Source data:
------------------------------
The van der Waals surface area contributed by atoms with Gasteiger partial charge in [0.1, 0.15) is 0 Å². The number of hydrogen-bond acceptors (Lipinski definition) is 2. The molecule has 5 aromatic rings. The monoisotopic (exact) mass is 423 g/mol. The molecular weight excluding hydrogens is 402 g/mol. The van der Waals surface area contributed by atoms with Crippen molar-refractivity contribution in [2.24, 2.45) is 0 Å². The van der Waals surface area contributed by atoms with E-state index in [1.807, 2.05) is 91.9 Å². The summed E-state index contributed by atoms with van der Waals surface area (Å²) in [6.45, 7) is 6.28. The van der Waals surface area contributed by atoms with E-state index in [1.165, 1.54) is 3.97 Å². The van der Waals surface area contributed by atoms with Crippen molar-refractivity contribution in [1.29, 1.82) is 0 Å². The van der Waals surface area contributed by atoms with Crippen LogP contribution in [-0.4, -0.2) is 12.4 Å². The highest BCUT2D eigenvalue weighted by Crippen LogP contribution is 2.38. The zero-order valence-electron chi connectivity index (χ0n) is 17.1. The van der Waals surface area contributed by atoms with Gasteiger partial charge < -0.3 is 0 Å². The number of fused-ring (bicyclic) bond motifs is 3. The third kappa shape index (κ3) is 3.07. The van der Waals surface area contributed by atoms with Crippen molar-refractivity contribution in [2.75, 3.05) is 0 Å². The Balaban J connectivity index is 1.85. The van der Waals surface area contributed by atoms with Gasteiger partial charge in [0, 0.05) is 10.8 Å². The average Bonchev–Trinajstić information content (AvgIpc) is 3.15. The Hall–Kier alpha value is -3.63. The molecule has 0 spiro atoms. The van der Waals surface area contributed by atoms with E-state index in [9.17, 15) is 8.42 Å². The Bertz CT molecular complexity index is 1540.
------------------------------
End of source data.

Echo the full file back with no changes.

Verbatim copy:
The van der Waals surface area contributed by atoms with Gasteiger partial charge in [0.1, 0.15) is 0 Å². The number of hydrogen-bond acceptors (Lipinski definition) is 2. The molecule has 5 aromatic rings. The monoisotopic (exact) mass is 423 g/mol. The molecular weight excluding hydrogens is 402 g/mol. The van der Waals surface area contributed by atoms with Crippen molar-refractivity contribution in [2.24, 2.45) is 0 Å². The van der Waals surface area contributed by atoms with E-state index in [1.807, 2.05) is 91.9 Å². The summed E-state index contributed by atoms with van der Waals surface area (Å²) in [6.45, 7) is 6.28. The van der Waals surface area contributed by atoms with E-state index in [1.165, 1.54) is 3.97 Å². The van der Waals surface area contributed by atoms with Crippen molar-refractivity contribution in [1.29, 1.82) is 0 Å². The van der Waals surface area contributed by atoms with Crippen LogP contribution in [-0.4, -0.2) is 12.4 Å². The highest BCUT2D eigenvalue weighted by Crippen LogP contribution is 2.38. The zero-order valence-electron chi connectivity index (χ0n) is 17.1. The van der Waals surface area contributed by atoms with Gasteiger partial charge < -0.3 is 0 Å². The number of fused-ring (bicyclic) bond motifs is 3. The third kappa shape index (κ3) is 3.07. The van der Waals surface area contributed by atoms with Crippen molar-refractivity contribution in [2.75, 3.05) is 0 Å². The Balaban J connectivity index is 1.85. The van der Waals surface area contributed by atoms with Gasteiger partial charge in [0, 0.05) is 10.8 Å². The average Bonchev–Trinajstić information content (AvgIpc) is 3.15. The Hall–Kier alpha value is -3.63. The molecule has 0 spiro atoms. The van der Waals surface area contributed by atoms with E-state index in [9.17, 15) is 8.42 Å². The Bertz CT molecular complexity index is 1540.